Archive for the 'Linux' Category

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Quick Tip: Installing NodeJS 8 on CentOS 7

Node JS has been gaining more popularity as the server-side runtime environment of choice these recent years. The asynchronous event-driven feature built into Node JS can be considered a killer feature that may flatter a system architect planning to build a high-performing server-side component serving HTTP webservice to the clients.

Node JS is cross-platform. The executable can run on major OSes that include Windows, GNU Linux, and Mac OS. Having a wide OS support further accelerates Node JS adoption within the server-side technology stack. Continue reading

Using SCP to Securely Upload Files and Directories to Remote Server

Secure Shell (SSH) is a common protocol used to access or login to remote servers. The protocol is widely supported across Operating Systems. If you are Windows user, you may have heard and been using Putty, which is a SSH client for Windows. Windows 10 users can use Open SSH client that can be installed via new feature installation. UNIX OSes usually come with native SSH client support, so additional software installation is not needed. Continue reading

How To Install Docker on Ubuntu 16

Docker is a popular option for “virtual appliances” nowadays. Docker website defines the “Docker” moniker as a software containerization platform that is more flexible than traditional virtual machines since it virtualizes the operating system instead of the hardware. This means that Docker can further isolate the resources by enabling multiple Docker containers running on an operating system. If the operating system itself is running on a virtual machine either via full virtualization (bare metal) or paravirtualization, we will have a good example of IT infrastructure transformation from asset-ownership model into cloud-lease model (my related paper about such transformation can be read here). Continue reading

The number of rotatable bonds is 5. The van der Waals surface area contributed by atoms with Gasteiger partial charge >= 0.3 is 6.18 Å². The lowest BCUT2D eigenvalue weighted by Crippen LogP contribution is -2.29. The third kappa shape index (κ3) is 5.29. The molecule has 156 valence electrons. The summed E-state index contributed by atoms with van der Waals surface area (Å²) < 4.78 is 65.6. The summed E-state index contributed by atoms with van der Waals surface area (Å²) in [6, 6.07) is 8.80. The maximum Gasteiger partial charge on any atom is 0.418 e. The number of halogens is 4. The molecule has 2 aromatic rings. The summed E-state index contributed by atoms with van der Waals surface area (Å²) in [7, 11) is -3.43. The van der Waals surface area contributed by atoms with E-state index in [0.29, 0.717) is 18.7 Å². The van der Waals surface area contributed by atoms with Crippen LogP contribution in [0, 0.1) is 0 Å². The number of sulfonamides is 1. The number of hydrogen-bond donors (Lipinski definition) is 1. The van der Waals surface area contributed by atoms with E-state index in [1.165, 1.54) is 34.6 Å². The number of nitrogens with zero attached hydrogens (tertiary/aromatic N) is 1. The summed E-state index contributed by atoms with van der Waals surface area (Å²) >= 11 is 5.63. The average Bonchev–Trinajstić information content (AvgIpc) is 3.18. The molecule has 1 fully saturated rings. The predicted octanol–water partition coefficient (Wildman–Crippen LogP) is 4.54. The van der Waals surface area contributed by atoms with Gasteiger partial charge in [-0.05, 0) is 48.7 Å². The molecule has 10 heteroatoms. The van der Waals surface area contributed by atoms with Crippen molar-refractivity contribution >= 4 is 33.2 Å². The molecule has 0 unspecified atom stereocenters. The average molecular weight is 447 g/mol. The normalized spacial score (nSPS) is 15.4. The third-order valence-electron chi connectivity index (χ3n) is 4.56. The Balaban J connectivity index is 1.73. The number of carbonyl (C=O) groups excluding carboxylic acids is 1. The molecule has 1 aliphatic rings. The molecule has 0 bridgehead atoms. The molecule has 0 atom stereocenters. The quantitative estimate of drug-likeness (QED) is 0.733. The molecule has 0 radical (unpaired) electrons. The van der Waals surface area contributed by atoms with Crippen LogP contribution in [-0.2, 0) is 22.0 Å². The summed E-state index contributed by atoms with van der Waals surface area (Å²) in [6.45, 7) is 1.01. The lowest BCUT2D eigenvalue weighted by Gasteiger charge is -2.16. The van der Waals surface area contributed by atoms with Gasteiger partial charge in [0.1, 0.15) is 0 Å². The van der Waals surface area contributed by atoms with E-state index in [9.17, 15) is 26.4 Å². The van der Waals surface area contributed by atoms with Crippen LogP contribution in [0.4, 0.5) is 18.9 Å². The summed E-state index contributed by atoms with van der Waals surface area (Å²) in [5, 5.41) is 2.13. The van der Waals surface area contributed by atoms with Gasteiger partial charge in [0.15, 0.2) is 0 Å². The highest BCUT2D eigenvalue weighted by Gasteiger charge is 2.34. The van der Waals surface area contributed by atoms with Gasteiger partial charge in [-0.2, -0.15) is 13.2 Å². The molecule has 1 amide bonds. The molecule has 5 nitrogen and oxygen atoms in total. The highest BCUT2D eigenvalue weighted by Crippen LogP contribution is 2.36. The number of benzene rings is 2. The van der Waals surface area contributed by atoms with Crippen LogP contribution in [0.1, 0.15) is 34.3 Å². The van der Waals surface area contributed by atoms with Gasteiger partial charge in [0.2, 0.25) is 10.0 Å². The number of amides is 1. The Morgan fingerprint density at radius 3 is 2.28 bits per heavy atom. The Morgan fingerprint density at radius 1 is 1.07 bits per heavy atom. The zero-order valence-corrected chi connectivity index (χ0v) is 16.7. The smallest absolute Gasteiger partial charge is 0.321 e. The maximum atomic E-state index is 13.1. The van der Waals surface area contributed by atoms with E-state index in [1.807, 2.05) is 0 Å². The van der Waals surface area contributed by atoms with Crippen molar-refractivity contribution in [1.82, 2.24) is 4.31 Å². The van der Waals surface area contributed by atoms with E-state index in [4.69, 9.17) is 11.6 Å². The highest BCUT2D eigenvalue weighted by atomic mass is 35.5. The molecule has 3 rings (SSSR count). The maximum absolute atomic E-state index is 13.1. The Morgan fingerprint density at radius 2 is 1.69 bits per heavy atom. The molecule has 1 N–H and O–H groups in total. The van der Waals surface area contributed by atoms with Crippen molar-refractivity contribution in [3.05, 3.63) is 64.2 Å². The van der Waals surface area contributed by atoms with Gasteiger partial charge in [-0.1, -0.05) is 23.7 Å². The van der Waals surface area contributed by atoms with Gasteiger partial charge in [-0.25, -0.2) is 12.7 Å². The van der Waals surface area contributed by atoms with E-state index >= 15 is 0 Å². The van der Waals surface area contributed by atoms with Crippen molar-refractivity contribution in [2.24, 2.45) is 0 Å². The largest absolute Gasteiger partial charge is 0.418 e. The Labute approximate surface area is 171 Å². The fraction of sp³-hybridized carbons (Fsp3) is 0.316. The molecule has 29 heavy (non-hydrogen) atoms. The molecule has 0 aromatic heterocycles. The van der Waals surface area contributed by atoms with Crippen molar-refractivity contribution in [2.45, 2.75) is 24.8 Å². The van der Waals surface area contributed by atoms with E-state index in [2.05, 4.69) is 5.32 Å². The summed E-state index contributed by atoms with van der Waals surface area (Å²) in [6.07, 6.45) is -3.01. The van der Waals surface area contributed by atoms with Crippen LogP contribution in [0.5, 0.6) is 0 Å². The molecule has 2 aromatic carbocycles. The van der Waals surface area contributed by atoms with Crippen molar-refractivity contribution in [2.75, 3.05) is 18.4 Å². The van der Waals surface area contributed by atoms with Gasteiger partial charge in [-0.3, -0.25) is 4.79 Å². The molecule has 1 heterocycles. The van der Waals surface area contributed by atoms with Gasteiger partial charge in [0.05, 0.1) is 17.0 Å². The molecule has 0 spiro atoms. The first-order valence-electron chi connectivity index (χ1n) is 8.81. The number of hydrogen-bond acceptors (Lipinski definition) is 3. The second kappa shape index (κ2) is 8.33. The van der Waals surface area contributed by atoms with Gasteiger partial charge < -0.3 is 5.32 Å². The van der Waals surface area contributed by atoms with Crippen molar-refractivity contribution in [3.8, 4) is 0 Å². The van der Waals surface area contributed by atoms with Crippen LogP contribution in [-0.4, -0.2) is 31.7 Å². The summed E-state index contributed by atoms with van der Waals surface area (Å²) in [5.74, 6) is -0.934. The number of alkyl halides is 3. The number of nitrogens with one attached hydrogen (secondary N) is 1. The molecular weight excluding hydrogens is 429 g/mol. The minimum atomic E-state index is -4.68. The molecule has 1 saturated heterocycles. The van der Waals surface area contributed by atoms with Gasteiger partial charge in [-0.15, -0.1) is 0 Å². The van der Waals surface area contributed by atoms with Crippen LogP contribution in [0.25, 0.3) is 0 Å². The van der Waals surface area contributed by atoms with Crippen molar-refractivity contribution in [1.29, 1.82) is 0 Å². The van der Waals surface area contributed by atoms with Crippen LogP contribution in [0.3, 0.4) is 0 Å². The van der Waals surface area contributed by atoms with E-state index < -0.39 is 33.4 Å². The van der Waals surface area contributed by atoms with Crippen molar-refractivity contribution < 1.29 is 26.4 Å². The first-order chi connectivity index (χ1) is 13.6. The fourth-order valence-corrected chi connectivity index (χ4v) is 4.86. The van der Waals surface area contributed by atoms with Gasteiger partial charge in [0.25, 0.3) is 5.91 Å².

Fedora Quick Tip: Resolving Permission Denied Issues in HTTP and FTP services with getsebool and setsebool

If you are running Fedora Linux as a server, one issue you frequently encounter is strange permission denied error message triggered when you are accessing one of the available network services run on the server. There are a lot of network services to mention, but HTTP and FTP are two good examples of such services. Assume you are trying to access FTP server on your Fedora box. You type the IP address of the server and then supply the username and password. Voila!!! You thought you would be immediately logged in. But instead of seeing the files in your home folder, you are shown an error message. The error message may vary, from something like “Login incorrect for user blah” displayed by Midnight Commander, “500 OOPS: cannot change directory: /home/blah” from Total Commander, to other error messages shown by different FTP client programs.

If you are 100% sure that you supply the correct user and password information, why couldn’t you get in? Let us assume that you have root access to the server so that you can remotely troubleshoot from the console. This post will give some guide on how you can solve this problem based on common configurations of a Fedora server.
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Quick Tip: How to Install and Configure PHP in Fedora Linux

Previously, I have discussed about how to install MySQL on Fedora Linux. In this post, I would like to elaborate PHP installation on Fedora. Even though the installation is simple by nature, I would like to provide some notes to help you troubleshoot some post-installation problems that may occur.

As usual, I will provide the screenshots of the installation along with the commands invoked on the terminal. For the environment, some important settings are written below:
OS : Fedora 13 64-bit
Web server : Apache HTTP Server
PHP version : PHP 5.3.2
Constraints : yum is installed, commands invoked in root shell, Apache is already installed and running

Note: Apache is installed by default in Fedora. You only need to configure and verify that the server is running. How to configure Apache is explained in the online documentation. If you want the server to be public, i.e. accessible from other computers in the network, you should not firewall the HTTP port, which is usually port 80. Also, if you enable selinux, you also need to properly set the flag of some security parameters related to http. I will explain about selinux and http in another post.

Now, let’s move to the installation. Basic installation steps are as follows:
1. Install PHP via yum
root# yum install php


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